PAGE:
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24 Cards in this Set

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what is the most common age for seizure occurrence?
neonates
what are the seizure manifestations of neonates?
behavioral arrest, versive (lateral deviation of the eyes only with no movement of head and limbs), autonomic changes, variety of tonic posturing, mouthing automatisms, clonic jerks, myoclonus, spasms, electrical seizures with clinical co-relate).
in a neonate, what signs mean its not a seizure?
if movement of the head reverses tonic posturing, if clonic movement can be stopped by changing the joint/limb position or by putting hand on the limb, or if can illicit normal act from baby during the episode.
the main etiologies of seizures in neonates are?
intracranial hemorrhage, electrolyte imbalance, infection, , congenital malformation, chromosomal abnormalities, metabolic disorders, neurodegenerative disorders.
what are the primary AED drugs for seizures in neonates and in what order should they be tried?
1st-phenobarbitol, 2nd-phenytoin or fosphenytoin, then diazepam or lorazepam
what are the three types of seizures seen in infancy?
febrile seizures, infantile spasms, lennox-gastout syndrome
what are risks of recurrent febrile seizures?
if first occurs before 18 months. If they have a 2nd seizure. family history of febrile seizures. fever peak and duration. note that a complex febrile seizure is not a risk for recurrent seizures. family history of epilepsy may be a risk
what are risks and waht are not risks for developing epilepsy later, in terms of febrile seizures.
Having febrile seizures increase epilepsy risk by 4X (complex means much bigger risk than simple). family history of epilepsy and duration of fever are also risk factors. Non risk factors are family history of febrile seizures, age of first febrile, peak temp
how should febrile seizures be managed?
always check for meningitis (LP if child is under 2 no matter what). Do a seizure workup if child has risk factors for epilepsy. No AED treatment for simple febrile seizures. Diastat if prolonged febrile seizures. Chronic AED is needed for children with increased risk for reccurence of afebrile seizures.
what is the classic triad of infantile spasms?
myoclonic seizures, hypsarrythmia, and MR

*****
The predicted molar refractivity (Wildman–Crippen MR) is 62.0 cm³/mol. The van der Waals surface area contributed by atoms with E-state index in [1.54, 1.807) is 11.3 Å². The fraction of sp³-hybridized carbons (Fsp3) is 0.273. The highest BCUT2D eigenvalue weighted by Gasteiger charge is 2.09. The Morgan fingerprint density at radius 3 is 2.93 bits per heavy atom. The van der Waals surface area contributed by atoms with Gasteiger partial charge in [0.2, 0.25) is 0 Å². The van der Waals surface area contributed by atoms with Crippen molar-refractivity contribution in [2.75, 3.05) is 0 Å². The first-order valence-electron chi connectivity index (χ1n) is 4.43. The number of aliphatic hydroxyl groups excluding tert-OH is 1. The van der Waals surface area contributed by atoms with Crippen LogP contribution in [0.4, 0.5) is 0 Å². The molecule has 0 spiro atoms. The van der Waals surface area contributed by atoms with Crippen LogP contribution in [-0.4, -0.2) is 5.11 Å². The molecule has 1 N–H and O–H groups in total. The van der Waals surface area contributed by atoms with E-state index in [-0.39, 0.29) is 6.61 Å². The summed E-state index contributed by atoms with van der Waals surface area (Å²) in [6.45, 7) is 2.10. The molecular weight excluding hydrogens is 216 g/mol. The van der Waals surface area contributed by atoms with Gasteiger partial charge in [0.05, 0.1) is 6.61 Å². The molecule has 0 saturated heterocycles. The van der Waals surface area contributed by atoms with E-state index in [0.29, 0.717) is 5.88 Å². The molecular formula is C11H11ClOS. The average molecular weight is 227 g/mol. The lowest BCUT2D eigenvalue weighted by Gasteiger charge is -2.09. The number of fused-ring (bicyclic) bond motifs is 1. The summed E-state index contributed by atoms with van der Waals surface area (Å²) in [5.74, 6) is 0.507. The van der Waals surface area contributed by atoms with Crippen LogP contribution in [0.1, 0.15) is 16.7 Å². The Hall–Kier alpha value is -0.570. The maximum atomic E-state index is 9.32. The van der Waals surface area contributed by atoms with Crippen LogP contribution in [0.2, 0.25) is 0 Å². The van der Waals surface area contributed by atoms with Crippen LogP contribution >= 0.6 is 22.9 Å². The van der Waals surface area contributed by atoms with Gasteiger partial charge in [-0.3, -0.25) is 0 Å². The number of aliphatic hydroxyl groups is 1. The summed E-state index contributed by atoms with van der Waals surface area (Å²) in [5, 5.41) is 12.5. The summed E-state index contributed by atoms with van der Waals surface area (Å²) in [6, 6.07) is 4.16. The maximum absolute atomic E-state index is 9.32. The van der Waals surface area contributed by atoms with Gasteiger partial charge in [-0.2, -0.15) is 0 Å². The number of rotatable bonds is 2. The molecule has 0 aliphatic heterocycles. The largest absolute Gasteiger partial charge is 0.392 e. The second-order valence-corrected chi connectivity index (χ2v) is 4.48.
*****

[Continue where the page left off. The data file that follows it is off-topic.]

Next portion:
what are the known etiologies of infantile spasms?
CNS malformations, phakomatoses (hamartomas), chromosomal abnormality, infections, anoxia/hypoxia, trauma, inborn errors of metabolism, CNS degenerative disorders, pyridoxine dependency.
what are the treatments for infantile spasms?
ACTH and corticosteroids are first line. Then AED's (valproic acid and felbamate) are second line. Vigabatrin is new and is good with pt's with TS. Surgery maybe done in TS pt's to remove hot spots.
what is the main prognosis of infantile seizures? what makes this prognosis better?
MR, some die, epilepsy, lennox gastaut syndrome. Better prognosis if idiopathic, therapy works, early dx and treatment
what are the characteristics of lennox-gastaut syndrome?
more tonic types of seizures, but can be mixed, slow spike and wave on EEG, MR...
many times, the tonic seizures of lennox-gastout occur when?
during non REM sleep
what are the treatments for lennox-gastaut syndrome?
very hard to treat: helmits, polypharmacology treatments (valproic acid and felbamate), ketogenic diet seems to work well.
characterize the seizures of benign rolandic epilepsy.
general tonic/clonic with focal onset at night. diurnal simple seizures with aura (somatosensory, speech arrest) and postictally they are numb on one side in oral cavity.
characterize juvenile absence epilepsy.
typical absence seizures and generalized tonic/clonic seizures. Seize more than the childhood absence
what happens before the GTC seizure in juvenile myoclonic epilepsy?
early morning myoclonic jerks (seen with sleep deprivation and alcohol), also worsened by stress. GTC's usually in the morning
treatment for juvenile myoclonic epilepsy?
life long, avoid sleep deprivation, alcohol, flickering lights, early rising. valproic acid is drug of choice.
characterize the seizures of benign rolandic epilepsy.
general tonic/clonic with focal onset at night. diurnal simple seizures with aura (somatosensory, speech arrest) and postictally they are numb on one side in oral cavity.
characterize juvenile absence epilepsy.
typical absence seizures and generalized tonic/clonic seizures. Seize more than the childhood absence
what happens before the GTC seizure in juvenile myoclonic epilepsy?
early morning myoclonic jerks (seen with sleep deprivation and alcohol), also worsened by stress. GTC's usually in the morning
treatment for juvenile myoclonic epilepsy?
life long, avoid sleep deprivation, alcohol, flickering lights, early rising. valproic acid is drug of choice.